The distinction of ‘combustible verses non-combustible construction’ has restricted the development of mass timber technologies for the construction of taller structures. However, new technologies, products, and systems are available today that weren’t available or as well understood in the past. Scientific research and testing over the past five years, as well as the construction of more than 17 tall mass timber buildings (seven stories or taller) around the world, has provided building officials, designers, contractors and consumers’ confidence that these buildings are safe and resilient.
Tall buildings are a vital element in any urban setting as they make the best use of limited space. Compact cities promote sustainable transportation methods such as walking, cycling, and public transportation. Tall buildings also have the ability to be more energy efficient than single-family residences through the use of efficient central services and higher overall building volume to surface ratios (shared floors/ceilings, minimal weather exposed surfaces).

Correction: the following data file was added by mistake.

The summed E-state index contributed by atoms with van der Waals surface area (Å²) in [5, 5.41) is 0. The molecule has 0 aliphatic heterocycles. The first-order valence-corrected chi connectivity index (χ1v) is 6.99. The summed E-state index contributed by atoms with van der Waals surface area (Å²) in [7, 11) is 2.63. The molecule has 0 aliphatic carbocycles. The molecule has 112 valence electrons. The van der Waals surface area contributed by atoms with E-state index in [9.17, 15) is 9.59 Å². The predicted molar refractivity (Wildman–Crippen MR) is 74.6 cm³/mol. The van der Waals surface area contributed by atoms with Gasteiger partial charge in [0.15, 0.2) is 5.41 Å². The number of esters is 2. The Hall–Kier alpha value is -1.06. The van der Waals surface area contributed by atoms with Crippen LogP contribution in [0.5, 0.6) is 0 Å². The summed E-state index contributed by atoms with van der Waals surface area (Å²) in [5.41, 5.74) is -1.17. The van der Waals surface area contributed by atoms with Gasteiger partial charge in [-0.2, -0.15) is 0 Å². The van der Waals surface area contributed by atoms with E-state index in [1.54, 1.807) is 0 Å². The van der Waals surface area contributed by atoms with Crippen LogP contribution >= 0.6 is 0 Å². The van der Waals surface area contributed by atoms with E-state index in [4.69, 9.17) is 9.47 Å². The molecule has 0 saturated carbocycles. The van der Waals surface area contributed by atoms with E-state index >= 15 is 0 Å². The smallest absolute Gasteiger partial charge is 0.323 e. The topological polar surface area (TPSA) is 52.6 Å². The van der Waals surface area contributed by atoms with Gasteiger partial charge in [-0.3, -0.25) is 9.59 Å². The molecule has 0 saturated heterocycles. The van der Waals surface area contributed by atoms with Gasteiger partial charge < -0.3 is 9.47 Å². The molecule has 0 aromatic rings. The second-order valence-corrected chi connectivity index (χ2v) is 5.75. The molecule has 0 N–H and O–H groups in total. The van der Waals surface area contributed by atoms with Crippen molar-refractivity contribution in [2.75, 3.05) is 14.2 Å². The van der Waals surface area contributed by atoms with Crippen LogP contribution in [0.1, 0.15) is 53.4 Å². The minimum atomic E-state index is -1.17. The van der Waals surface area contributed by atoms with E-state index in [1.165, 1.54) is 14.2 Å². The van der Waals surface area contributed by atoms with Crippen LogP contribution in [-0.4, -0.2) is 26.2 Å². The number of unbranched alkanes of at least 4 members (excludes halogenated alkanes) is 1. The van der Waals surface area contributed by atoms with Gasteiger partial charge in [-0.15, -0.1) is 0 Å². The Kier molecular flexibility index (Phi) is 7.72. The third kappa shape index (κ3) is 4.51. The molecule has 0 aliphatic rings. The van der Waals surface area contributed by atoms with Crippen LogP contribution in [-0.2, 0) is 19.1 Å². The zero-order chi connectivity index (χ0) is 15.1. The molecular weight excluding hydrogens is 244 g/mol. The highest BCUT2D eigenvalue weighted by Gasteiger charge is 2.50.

The choice of products used to build, renovate and operate structures consumes more of the earth’s resources than any other human activity. Wood is the only major building material that grows naturally and is renewable. In the U.S., forest management is strongly regulated to ensure that forests are legally harvested and managed to meet society’s long-term demand for forest products.
Wood is also the only building material that sequesters carbon, thus significantly reducing the overall carbon footprint of a project. In A U.S. Forest Service-sponsored life-cycle assessment study found that using wood in lumber and panel products yields fewer greenhouse gas emissions than other common building materials such as concrete and steel.
No. The answer to this question has several elements: